The players will have plenty of incentive to play well as amongst the crowd will be their Jags heroes who take part in a role reversal by watching the fans from the stands.

Davy said: “Hopefully most of the first-team squad will come along. There’s no insistence on the players coming along. But this year before the Firhill Cup we’ll lift the trophy at our home game against Dunfermline. I’m sure the players will go out and have a few sherries afterwards and therefore most of them will be kicking about Glasgow. We’re also hoping this year that we’ll have the trophy at the Firhill Cup and everyone will be able to see the trophy and have their picture taken.”

Davy had several stories of current and ex-players who have attended in previous years. He continued: “Paul Paton came along the first year– ankle in cast – and his crutches, and spent two hours talking to fans. Second year he came along – that was him established in the team – and signed some shirts for us. We get guys like Gerry Brittain and Ian Maxwell who come along as well. Last year Jackie [McNamara] and Sid [Simon Donnelly] refereed some of the games. The year before we couldn’t get Paul Cairney off the pitch because he refereed five games on the trot. It’s great because the players contribute to the day tremendously – just by mixing with the fans.”

Charlie and Davy organise almost the entire tournament themselves. The only input the club have is setting the date.

Davy added: “The biggest difficulty we have is finding the right date. Last year was a nightmare because Thistle were sharing with Glasgow Warriors and we had to wait until we knew they hadn’t qualified for the play-offs and unfortunately that meant by the time we actually got onto the park there wasn’t too much park left.”

After Davy and Charlie set a date with the club. Davie said they have to: “….organize the players, put the links to sign-up out through social media and collect the money.”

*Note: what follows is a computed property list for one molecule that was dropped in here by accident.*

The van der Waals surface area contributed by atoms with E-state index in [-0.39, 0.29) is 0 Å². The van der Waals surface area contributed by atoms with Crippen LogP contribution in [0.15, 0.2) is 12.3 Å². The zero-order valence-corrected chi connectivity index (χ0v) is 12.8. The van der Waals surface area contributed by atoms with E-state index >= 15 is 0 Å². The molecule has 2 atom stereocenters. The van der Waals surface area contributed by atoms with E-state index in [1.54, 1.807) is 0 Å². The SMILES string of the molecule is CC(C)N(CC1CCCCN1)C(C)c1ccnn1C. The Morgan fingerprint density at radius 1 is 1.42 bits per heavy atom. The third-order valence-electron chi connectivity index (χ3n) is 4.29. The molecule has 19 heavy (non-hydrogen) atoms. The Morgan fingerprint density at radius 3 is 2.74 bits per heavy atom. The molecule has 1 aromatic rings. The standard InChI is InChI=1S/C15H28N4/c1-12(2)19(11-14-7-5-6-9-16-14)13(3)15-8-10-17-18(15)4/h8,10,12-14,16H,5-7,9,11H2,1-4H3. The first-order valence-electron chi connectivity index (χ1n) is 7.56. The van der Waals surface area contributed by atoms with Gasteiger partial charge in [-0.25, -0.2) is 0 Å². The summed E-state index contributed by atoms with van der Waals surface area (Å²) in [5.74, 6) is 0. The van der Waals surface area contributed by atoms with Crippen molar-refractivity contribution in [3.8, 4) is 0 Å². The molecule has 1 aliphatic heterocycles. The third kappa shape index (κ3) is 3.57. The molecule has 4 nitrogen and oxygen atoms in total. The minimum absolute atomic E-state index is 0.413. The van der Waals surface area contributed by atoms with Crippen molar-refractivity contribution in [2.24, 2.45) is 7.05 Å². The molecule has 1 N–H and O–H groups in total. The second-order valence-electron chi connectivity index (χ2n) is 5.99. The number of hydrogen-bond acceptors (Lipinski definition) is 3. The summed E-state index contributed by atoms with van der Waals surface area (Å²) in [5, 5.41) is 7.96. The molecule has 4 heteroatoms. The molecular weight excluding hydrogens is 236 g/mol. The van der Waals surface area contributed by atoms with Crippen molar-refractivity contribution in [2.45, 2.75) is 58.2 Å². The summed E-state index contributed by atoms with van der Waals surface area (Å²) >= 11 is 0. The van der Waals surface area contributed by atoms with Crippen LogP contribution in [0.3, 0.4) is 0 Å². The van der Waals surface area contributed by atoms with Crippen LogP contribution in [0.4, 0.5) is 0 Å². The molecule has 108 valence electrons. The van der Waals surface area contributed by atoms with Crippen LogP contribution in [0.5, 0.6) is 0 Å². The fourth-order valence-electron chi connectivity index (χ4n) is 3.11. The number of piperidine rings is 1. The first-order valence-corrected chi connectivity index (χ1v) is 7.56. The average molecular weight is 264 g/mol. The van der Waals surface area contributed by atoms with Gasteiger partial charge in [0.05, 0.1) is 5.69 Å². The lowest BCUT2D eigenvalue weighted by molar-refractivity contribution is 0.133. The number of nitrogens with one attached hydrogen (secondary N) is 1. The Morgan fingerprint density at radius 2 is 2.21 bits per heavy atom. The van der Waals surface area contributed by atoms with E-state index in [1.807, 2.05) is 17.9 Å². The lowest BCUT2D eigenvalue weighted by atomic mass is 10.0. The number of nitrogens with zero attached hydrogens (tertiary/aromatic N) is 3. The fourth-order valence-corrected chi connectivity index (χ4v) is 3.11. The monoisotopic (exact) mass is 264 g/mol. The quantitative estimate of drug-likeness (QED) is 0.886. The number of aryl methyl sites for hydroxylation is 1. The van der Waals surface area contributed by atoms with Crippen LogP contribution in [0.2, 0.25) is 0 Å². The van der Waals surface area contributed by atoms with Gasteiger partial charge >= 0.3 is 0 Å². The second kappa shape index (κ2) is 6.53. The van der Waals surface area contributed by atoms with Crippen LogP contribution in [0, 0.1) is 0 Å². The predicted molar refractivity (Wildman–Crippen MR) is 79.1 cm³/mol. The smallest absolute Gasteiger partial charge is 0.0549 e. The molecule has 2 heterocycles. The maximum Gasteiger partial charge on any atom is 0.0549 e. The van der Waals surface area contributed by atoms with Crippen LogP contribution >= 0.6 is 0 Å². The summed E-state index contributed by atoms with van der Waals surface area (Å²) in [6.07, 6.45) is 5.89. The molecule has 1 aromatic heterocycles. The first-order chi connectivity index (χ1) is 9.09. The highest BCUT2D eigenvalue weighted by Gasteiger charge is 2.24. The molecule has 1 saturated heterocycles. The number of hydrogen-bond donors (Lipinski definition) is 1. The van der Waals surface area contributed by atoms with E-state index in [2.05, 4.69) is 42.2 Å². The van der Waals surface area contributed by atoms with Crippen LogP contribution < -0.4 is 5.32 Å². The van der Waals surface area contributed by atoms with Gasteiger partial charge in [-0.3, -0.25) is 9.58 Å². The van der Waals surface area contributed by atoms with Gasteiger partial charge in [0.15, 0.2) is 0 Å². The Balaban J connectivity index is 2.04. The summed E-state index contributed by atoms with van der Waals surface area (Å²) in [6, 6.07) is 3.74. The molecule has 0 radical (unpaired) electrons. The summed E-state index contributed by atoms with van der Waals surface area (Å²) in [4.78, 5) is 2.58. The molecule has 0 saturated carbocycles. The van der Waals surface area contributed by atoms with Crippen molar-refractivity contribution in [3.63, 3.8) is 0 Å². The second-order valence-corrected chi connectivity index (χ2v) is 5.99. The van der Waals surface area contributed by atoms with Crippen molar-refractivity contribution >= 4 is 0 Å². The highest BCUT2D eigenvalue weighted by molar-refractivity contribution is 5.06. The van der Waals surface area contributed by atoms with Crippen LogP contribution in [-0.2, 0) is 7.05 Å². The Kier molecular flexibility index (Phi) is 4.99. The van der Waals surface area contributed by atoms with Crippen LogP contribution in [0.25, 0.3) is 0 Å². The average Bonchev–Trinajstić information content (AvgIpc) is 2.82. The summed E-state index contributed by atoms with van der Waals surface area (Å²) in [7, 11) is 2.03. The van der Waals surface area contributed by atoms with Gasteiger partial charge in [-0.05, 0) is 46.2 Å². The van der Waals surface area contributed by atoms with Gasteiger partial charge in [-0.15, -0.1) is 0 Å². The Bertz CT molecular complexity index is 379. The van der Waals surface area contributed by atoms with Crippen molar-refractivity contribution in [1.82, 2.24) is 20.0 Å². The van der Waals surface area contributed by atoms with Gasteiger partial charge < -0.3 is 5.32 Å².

He said the latter is: “basically standing about street corners waiting for people to come up and hand you £25 and walk away which is a bit weird at times. This year we’ve pretty much been at all the home games and a couple of the away games too.”

He added: “Charlie organizes the websites and the day stuff. I do most of the sponsorship and the business stuff. It’s my job to go round and talk to all the companies that sponsor Thistle or would like to sponsor a team and collect sponsorship money.”

Although they want to raise money for the club, Davy said: “The main driver for the whole thing is to have a fun day.”

He listed some of the family attractions at the event which help make it a fun day, including: “bouncy castles, slides, face painting, beat the goalie competitions and storytelling for kids.” They also have: “a football shirt auction where fans donate their shirts that they’ve grown out of or no longer want and we re-sell them back out.”

Davy said: “We haven’t quite managed to get sponges for the players yet – which we’ve been threatening to do for three years. We sell programs as well and we get donations of MacB water and McGhee’s pies as well.”

Firhill will open at 10am on Sunday and the Cup is expected to finish at 4pm. Both the club and organisers have said that everyone is welcome to come along and it’s only £1. More information can be found on Charlie Kirkwood’s website: http://www.kirkwoodscastles.co.uk/firhill-cup—2013.php